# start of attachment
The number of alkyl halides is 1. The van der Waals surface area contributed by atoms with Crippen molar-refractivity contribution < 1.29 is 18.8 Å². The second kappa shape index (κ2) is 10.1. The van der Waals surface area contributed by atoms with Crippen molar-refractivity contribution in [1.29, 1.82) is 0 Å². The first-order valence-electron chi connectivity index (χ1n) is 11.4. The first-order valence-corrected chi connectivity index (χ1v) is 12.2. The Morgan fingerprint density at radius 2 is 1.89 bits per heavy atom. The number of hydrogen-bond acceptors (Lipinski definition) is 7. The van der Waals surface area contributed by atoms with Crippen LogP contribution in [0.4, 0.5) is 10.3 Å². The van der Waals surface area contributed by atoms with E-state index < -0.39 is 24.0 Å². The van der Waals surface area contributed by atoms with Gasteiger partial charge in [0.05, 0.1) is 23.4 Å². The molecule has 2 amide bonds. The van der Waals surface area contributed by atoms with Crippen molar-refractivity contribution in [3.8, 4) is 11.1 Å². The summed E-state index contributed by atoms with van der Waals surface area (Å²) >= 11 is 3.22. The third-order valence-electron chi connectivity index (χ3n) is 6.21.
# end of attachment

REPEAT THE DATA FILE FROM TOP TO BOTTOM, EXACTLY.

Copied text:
The number of alkyl halides is 1. The van der Waals surface area contributed by atoms with Crippen molar-refractivity contribution < 1.29 is 18.8 Å². The second kappa shape index (κ2) is 10.1. The van der Waals surface area contributed by atoms with Crippen molar-refractivity contribution in [1.29, 1.82) is 0 Å². The first-order valence-electron chi connectivity index (χ1n) is 11.4. The first-order valence-corrected chi connectivity index (χ1v) is 12.2. The Morgan fingerprint density at radius 2 is 1.89 bits per heavy atom. The number of hydrogen-bond acceptors (Lipinski definition) is 7. The van der Waals surface area contributed by atoms with Crippen LogP contribution in [0.4, 0.5) is 10.3 Å². The van der Waals surface area contributed by atoms with E-state index < -0.39 is 24.0 Å². The van der Waals surface area contributed by atoms with Gasteiger partial charge in [0.05, 0.1) is 23.4 Å². The molecule has 2 amide bonds. The van der Waals surface area contributed by atoms with Crippen molar-refractivity contribution in [3.8, 4) is 11.1 Å². The summed E-state index contributed by atoms with van der Waals surface area (Å²) >= 11 is 3.22. The third-order valence-electron chi connectivity index (χ3n) is 6.21.